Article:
The Gayatri Mantra is composed of verses from the Yajur and Rig Veda and the prefix ‘om bhur bhuva svah’. It is usually chanted in a specific melody. It consists of four lines:
om bhur bhuvah svah
tat savitur varenyam
bhargo devasya dhimahi
dhiyo yonah prachodayat
Om the Three Worlds (earth, ether and heaven; or physical, subtle and causal)
We revere the Pure Divine Being (Tat)
We meditate on the Divine Effulgence (symbolized by the sun deity, Savitr)
Who may enlighten our minds.
Meaning of the Gayatri Mantra
While the first two lines are in praise of the Divine Being, the third is a short meditation on the radiance of the Absolute Truth (symbolized by the Sun God, Savitr). The fourth line is a short prayer for enlightenment.
Due to its universal, non-denominational character and meaning, the Gayatri Mantra has a wide appeal to people of various denominations and even different religions. Being a very important mantra in traditional Hinduism, the Gayatri is also very popular with Western born Yogis. While orthodox Hindus restrict its use to initiated male, higher caste Hindus, many contemporary Indian spiritual teachers encourage the chanting of the Gayatri regardless of sex, caste or creed.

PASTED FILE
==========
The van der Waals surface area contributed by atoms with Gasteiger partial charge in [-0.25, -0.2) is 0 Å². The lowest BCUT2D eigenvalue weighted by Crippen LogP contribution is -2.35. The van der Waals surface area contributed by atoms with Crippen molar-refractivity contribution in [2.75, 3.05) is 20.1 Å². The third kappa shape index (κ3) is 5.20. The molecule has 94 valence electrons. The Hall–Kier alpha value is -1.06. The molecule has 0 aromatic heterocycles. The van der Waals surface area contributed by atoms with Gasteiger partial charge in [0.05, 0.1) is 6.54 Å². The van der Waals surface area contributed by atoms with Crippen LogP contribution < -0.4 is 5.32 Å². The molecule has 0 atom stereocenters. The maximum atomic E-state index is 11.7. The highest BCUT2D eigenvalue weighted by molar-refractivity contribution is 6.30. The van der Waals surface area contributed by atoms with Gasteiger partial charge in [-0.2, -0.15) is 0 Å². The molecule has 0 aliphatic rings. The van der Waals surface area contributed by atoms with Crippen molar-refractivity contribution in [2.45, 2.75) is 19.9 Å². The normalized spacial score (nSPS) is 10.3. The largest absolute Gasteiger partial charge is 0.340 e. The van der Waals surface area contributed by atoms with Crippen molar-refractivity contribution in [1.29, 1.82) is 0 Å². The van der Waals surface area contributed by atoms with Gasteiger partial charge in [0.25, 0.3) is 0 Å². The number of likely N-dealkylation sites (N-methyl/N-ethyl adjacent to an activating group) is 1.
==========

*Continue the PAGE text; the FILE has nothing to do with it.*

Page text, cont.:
Practice of Chanting the Gayatri
The Gayatri Mantra is traditionally chanted three times or a multiple thereof. It is the main element of the ‘Sandhya Vandanam’, a religious Hindu practice performed at dawn, noon and dusk by male, upper caste Hindus initiated into the ‘sacred thread ceremony’.
Apart from this practice, the Gayatri Mantra can be used in many different ways. It can either be recited only a few times as a short prayer, as a blessing before meals or for mental purification while taking a shower. It can also be used for Mantra Japa and chanted 108 or more times, perhaps with the help of a Japamala.
Benefits of Chanting the Gayatri
The Gayatri Mantra is regarded as a highly powerful mantra. It has been called the mother of all mantras as well as the mother of the Vedas.
Its powers and merits are mentioned in various Indian scriptures, such as all the four Vedas, the Upanishads and the Bhagavad Gita. In Verse 10.35 of the Gita, Krishna even identifies himself with the Gayatri, saying “Among the meters, I am the Gayatri”.
The benefits ascribed to the Gayatri include protection from all sorts of harm, purification and enlightenment of the mind, courage, health and many other worldly and spiritual benefits.
How to Chant the Gayatri
As with all other mantras, the correct pronunciation is deemed just as important as the right feeling and concentration while chanting. There are different tunes for chanting the Gayatri. However, the proper rhythm and intonation should be observed.